New study reveals a 366% increase in females becoming tradeswomen in the UK

A new study by GoCompare Van has found a growing increase in the number of females taking on ‘trade jobs’ in the UK – a space usually dominated by males.

The study which analysed the biggest trade jobs women are stepping into identified a rise in the number of women learning the trade younger. Results found there has been a 366% increase in young females taking on apprenticeships in construction and engineering in the past five years.

Leading the trade revolution for women are painters and decorators. This job accounts for 33% of all women with a trade. In second place are plumbers, with 28.38% of women in the trade. Completing the top three are electricians, with 11.55% of tradeswomen pursuing careers as ‘sparkies’.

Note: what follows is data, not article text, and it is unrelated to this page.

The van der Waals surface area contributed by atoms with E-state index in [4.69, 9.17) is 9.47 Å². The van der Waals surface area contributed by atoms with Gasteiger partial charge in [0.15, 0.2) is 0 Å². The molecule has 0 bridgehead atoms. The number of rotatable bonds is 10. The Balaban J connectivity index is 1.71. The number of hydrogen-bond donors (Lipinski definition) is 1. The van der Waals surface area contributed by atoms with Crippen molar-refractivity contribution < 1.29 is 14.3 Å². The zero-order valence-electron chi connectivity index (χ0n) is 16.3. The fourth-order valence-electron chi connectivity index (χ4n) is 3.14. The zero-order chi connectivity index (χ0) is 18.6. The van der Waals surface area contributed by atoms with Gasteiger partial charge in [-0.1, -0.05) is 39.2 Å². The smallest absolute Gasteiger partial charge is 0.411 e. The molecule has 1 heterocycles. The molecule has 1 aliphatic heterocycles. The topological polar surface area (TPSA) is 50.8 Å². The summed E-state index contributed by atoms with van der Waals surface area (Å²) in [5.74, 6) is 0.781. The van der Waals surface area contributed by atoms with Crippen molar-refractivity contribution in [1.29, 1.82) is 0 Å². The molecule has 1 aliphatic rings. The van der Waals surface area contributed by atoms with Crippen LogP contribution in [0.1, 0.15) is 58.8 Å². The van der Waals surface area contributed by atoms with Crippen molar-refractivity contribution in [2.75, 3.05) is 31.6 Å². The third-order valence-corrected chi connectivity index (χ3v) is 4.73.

For course starters in 2019/20, there were 10,170 females in construction and a further 45,010 enrolling in engineering.

However, there’s still a huge difference in pay across males and females in the construction and trade industry. As with many types of employment, men take home significantly more pay: in trades, men earn on average £7,115 more per year.

A spokesperson from GoCompare commented: “This report shows that, in the past five years, there’s been a 366% increase in women enrolling in trade-focused apprenticeships which represents a real step change, particularly with more women taking the plunge into construction and engineering roles and apprenticeships.

“The report also shows that females in London are leading the way, as the capital has the highest number of females taking on trade apprenticeships. Our data reveals that in Southwark in particular, one in three trade apprentices are female.

“GoCompare has also seen a 6% year on year increase in women quoting for van insurance which coincides with this rise – including females aged between 17-24. It seems lockdown impacted this as in summer last year, there was a large jump from April to July when quotes for van insurance doubled.”

Posted in: Industry News